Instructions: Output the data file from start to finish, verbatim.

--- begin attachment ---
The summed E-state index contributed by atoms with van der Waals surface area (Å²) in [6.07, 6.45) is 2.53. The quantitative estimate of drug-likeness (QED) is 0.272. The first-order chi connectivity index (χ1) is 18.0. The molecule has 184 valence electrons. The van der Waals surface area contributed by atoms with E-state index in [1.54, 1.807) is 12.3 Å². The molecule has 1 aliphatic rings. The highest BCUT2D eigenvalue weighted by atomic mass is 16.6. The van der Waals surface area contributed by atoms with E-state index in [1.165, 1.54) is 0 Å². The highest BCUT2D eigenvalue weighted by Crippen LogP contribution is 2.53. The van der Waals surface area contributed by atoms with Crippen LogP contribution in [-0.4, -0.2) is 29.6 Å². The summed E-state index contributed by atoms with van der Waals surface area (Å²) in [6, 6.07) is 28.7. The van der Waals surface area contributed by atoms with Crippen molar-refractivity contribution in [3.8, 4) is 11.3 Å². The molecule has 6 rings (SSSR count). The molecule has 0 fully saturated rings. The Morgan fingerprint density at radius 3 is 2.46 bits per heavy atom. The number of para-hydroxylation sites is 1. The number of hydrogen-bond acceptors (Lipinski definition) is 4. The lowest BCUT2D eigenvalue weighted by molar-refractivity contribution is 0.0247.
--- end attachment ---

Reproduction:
The summed E-state index contributed by atoms with van der Waals surface area (Å²) in [6.07, 6.45) is 2.53. The quantitative estimate of drug-likeness (QED) is 0.272. The first-order chi connectivity index (χ1) is 18.0. The molecule has 184 valence electrons. The van der Waals surface area contributed by atoms with E-state index in [1.54, 1.807) is 12.3 Å². The molecule has 1 aliphatic rings. The highest BCUT2D eigenvalue weighted by atomic mass is 16.6. The van der Waals surface area contributed by atoms with E-state index in [1.165, 1.54) is 0 Å². The highest BCUT2D eigenvalue weighted by Crippen LogP contribution is 2.53. The van der Waals surface area contributed by atoms with Crippen LogP contribution in [-0.4, -0.2) is 29.6 Å². The summed E-state index contributed by atoms with van der Waals surface area (Å²) in [6, 6.07) is 28.7. The van der Waals surface area contributed by atoms with Crippen molar-refractivity contribution in [3.8, 4) is 11.3 Å². The molecule has 6 rings (SSSR count). The molecule has 0 fully saturated rings. The Morgan fingerprint density at radius 3 is 2.46 bits per heavy atom. The number of para-hydroxylation sites is 1. The number of hydrogen-bond acceptors (Lipinski definition) is 4. The lowest BCUT2D eigenvalue weighted by molar-refractivity contribution is 0.0247.